I find it interesting the last time I participated in the A-Z Challenge I wrote about libraries and here I am again revelling in the reflections of Saturday afternoons at the Johannesburg (South Africa) library. My father and I were avid readers who enjoyed the library’s hushed environment that evoked curiosity and learning. Sturdy shelves that stoically held so much knowledge and intrigue: Encyclopedia Britannica with the annual updates alongside.
Google can bring you back 100, 000 answers, a librarian can bring you back the right one.Neil Gaiman
It is hard for me to be as excited about our modern libraries. The stark architectural lines and somewhat sterile, if functional, furnishings are a far cry from the puffy leather wrap-around chairs sequestered in dimly lit nooks around the libraries of my childhood.
And the smell of those libraries. All those books and the really old ones too, right there on the shelves so you could run your hands along the cloth bindings. Today’s libraries seem to pay homage to contemporary content and relegate old tomes to dark basement archives. For shame.
With a list of must-visits we spent the day in Adelaide CBD; each attraction an easy walk from the train station. Given how I feel about libraries, learning that the South Australian State Library has been described as “one of the world’s most beautiful,” it was top of the list.
Walking into the main entrance of the library I was sceptical about its promised beauty. Seriously, all that glass may be modern but it is most definitely not aesthetically relevant considering the beautiful building behind this new frontage. However, we were rewarded once beyond the entrance and found our way to a number of rooms that housed different collections within the State Library.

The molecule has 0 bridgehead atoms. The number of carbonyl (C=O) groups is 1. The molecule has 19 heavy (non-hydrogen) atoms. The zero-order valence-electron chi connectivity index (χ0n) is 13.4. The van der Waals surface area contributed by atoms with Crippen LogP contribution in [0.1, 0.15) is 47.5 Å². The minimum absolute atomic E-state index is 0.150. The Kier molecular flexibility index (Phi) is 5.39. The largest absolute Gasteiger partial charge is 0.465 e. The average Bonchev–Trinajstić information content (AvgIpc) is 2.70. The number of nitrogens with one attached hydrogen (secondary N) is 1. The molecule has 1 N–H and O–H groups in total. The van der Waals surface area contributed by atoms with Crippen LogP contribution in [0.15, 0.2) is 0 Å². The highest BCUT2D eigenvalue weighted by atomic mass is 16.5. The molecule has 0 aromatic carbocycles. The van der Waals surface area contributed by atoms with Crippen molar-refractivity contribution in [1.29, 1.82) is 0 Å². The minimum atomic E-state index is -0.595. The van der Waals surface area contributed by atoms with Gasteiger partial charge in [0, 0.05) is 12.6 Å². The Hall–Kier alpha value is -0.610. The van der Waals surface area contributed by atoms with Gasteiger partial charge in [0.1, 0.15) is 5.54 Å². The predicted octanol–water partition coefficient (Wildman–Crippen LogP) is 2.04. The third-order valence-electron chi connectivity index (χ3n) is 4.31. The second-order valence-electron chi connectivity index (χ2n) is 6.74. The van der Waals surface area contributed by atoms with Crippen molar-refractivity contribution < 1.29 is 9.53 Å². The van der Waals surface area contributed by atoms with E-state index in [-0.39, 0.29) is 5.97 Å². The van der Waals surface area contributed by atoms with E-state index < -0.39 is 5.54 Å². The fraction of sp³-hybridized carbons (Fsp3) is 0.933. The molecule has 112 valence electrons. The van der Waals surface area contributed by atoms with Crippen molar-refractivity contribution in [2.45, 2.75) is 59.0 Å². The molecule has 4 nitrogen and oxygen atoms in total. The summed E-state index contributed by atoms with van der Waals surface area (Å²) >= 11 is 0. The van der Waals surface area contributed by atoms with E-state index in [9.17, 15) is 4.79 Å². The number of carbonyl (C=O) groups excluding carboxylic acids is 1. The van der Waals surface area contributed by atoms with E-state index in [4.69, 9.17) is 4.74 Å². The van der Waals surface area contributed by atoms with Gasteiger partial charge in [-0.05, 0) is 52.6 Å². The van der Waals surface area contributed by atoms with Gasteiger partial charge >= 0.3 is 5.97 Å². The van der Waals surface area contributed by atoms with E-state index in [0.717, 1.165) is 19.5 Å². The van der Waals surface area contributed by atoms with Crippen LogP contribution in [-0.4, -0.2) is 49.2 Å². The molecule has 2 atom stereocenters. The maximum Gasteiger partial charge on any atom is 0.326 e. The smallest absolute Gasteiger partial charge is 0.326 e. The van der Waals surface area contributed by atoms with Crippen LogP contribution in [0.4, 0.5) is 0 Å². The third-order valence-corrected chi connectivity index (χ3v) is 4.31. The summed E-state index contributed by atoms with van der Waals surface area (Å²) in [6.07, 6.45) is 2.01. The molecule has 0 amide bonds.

South Australia differed from other Australian colonies by planning a library for public use even before settlement. Just two weeks after the passing of the South Australia Act by the British Parliament on 14 August 1834, an enthusiastic group of prospective colonists led by Richard Hanson and Robert Gouger formed the South Australian Literary Association on 29 August. Its object was ‘the cultivation and diffusion of useful knowledge throughout the colony’. The members donated a collection of useful books as the basis of the colony’s library, and two years later brought the books out on the Tam O’Shanter in an iron trunk, which also contained the constitution of the colony, arriving on 18 December 1836.Source: History of the State Library
I could not substantiate the claim that this had indeed been listed as “one of the world’s most beautiful libraries”. However, it did remind me of childhood times in similar libraries half-way across the world in another time.
This is Day Twelve of the 2019 A-Z Challenge which has taken place annually, in April, for the past decade. The challenge is to post six days a week, Sunday respite from writing or catching up with other participants and their posts. Each of the twenty-six days represents a letter of the alphabet and while each post stands alone they form part of a loose theme reflecting our retirement trip around Australia: Our Big Fat Aussie Road Trip.